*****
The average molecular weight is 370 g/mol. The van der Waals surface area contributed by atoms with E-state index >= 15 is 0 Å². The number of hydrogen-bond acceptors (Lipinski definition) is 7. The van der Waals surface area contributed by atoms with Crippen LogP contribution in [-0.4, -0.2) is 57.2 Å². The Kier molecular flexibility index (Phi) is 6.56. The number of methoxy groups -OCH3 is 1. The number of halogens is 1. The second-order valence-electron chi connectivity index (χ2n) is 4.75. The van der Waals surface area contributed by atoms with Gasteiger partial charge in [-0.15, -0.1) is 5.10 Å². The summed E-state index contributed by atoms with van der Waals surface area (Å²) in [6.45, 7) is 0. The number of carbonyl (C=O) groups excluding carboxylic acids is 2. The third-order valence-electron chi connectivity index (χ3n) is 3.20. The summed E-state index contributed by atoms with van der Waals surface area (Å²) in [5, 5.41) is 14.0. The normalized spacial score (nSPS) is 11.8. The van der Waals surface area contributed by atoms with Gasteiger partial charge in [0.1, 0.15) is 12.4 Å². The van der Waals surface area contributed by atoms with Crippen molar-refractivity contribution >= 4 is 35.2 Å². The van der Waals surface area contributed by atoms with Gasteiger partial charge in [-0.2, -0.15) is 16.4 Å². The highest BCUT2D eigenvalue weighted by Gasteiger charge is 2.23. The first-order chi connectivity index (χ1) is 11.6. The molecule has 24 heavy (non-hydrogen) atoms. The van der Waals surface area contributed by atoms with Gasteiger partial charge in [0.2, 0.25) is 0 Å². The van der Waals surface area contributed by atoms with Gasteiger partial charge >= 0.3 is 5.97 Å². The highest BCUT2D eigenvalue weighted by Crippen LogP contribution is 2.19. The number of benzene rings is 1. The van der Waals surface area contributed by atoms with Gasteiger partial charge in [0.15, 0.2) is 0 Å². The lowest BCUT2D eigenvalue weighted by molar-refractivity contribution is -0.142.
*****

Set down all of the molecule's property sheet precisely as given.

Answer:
The average molecular weight is 370 g/mol. The van der Waals surface area contributed by atoms with E-state index >= 15 is 0 Å². The number of hydrogen-bond acceptors (Lipinski definition) is 7. The van der Waals surface area contributed by atoms with Crippen LogP contribution in [-0.4, -0.2) is 57.2 Å². The Kier molecular flexibility index (Phi) is 6.56. The number of methoxy groups -OCH3 is 1. The number of halogens is 1. The second-order valence-electron chi connectivity index (χ2n) is 4.75. The van der Waals surface area contributed by atoms with Gasteiger partial charge in [-0.15, -0.1) is 5.10 Å². The summed E-state index contributed by atoms with van der Waals surface area (Å²) in [6.45, 7) is 0. The number of carbonyl (C=O) groups excluding carboxylic acids is 2. The third-order valence-electron chi connectivity index (χ3n) is 3.20. The summed E-state index contributed by atoms with van der Waals surface area (Å²) in [5, 5.41) is 14.0. The normalized spacial score (nSPS) is 11.8. The van der Waals surface area contributed by atoms with Gasteiger partial charge in [0.1, 0.15) is 12.4 Å². The van der Waals surface area contributed by atoms with Crippen molar-refractivity contribution >= 4 is 35.2 Å². The van der Waals surface area contributed by atoms with Gasteiger partial charge in [-0.2, -0.15) is 16.4 Å². The highest BCUT2D eigenvalue weighted by Gasteiger charge is 2.23. The first-order chi connectivity index (χ1) is 11.6. The molecule has 24 heavy (non-hydrogen) atoms. The van der Waals surface area contributed by atoms with Gasteiger partial charge in [0.2, 0.25) is 0 Å². The van der Waals surface area contributed by atoms with Gasteiger partial charge >= 0.3 is 5.97 Å². The highest BCUT2D eigenvalue weighted by Crippen LogP contribution is 2.19. The number of benzene rings is 1. The van der Waals surface area contributed by atoms with Gasteiger partial charge in [0.15, 0.2) is 0 Å². The lowest BCUT2D eigenvalue weighted by molar-refractivity contribution is -0.142.